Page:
The monthly consumption is combined with a daily usage pattern to produce an hourly usage for a whole year as depicted in the uppermost read-only graph.
The monthly data is given as 12 values measured in MWh. You can set these values by dragging the graph in the middle of the page or by entering values in the table to the right.
The 24 (one for each hour) values of the daily pattern is overlaid the monthly data to produce the overall hourly consumption graph for a year. You can choose between four different predefined patterns, but note that these are just starting points. Select the pattern that is closest to your expected daily consumption variation and then drag the curve to the desired shape. The unit of measurement is percent but the absolute number for each hour is not important per se; it is the relative difference between the percent numbers that matters. In the end, each number is divided by the overall sum to give a proper percentage of the daily consumption for that given hour.
On the Energy Consumption – Purchase price policy page you determine how various price elements of the simulation vary after the initial year. The policy applies to price elements for buying electricity from the grid and plays an important role in the return on investment calculations, influencing the estimated time until the investment in renewable energy has paid itself.
The spot price is read from Excel as hourly values over a period of a year. A spot price premiums and a grid rent are added on top of the spot price, and you can edit these two fixed prices in the light-orange-colored cells. The year average of the spot price and the two fixed values constitute the basis for the price policies.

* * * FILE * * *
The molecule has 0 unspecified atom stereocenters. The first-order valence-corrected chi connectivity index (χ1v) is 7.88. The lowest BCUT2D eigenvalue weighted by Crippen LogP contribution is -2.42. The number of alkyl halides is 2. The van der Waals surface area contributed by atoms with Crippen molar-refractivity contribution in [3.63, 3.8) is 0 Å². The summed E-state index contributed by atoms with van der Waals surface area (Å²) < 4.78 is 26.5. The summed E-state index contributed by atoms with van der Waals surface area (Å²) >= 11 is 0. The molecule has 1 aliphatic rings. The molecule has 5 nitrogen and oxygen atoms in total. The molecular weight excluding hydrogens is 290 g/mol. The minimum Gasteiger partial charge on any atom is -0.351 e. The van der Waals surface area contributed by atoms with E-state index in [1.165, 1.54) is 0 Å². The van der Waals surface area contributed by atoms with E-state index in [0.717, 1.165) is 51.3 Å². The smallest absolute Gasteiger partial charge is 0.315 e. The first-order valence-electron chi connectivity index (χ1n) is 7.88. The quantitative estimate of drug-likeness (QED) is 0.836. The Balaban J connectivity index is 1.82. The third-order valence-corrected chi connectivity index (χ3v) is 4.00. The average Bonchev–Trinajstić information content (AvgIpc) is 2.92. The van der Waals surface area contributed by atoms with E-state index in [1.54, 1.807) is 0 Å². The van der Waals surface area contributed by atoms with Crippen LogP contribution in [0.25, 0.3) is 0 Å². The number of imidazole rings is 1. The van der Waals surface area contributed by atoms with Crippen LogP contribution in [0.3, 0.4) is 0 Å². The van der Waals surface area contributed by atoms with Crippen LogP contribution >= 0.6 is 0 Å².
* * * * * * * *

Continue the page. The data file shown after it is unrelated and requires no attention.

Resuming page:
Here, you can select a policy for all three of the elements involved in the electricity purchase price: the spot price, the spot price premiums, and the grid rent. Only one is shown in the graph at a time; select which one in the dropdown above the graph.
If you check the Manual edit of price elements box, the graph curve that shows how the selected element varies after the initial year is editable. Select the curve and drag one of the handles that appear on the curve. Note that you can swipe to adjust the curve to the desired profile. Alternatively, you can uncheck Manual edit of price elements and then use the slider to the right to set a yearly growth in percent. Note that the check box setting applies to all price elements; you cannot select manual editing on an individual element basis.
In any case, the value for the current (initial) year cannot be changed; the policy is about subsequent years. For the spot price premiums and the grid rent, the first value is set to the fixed value you have entered. For the spot price, which is given as hourly values for the initial year, the initial year's average is used as the first (unchangeable) value.
On the Location & Solar Panels page, you give the location of the building for which you plan a solar panel installation, and you provide important information about how the solar panels will be positioned.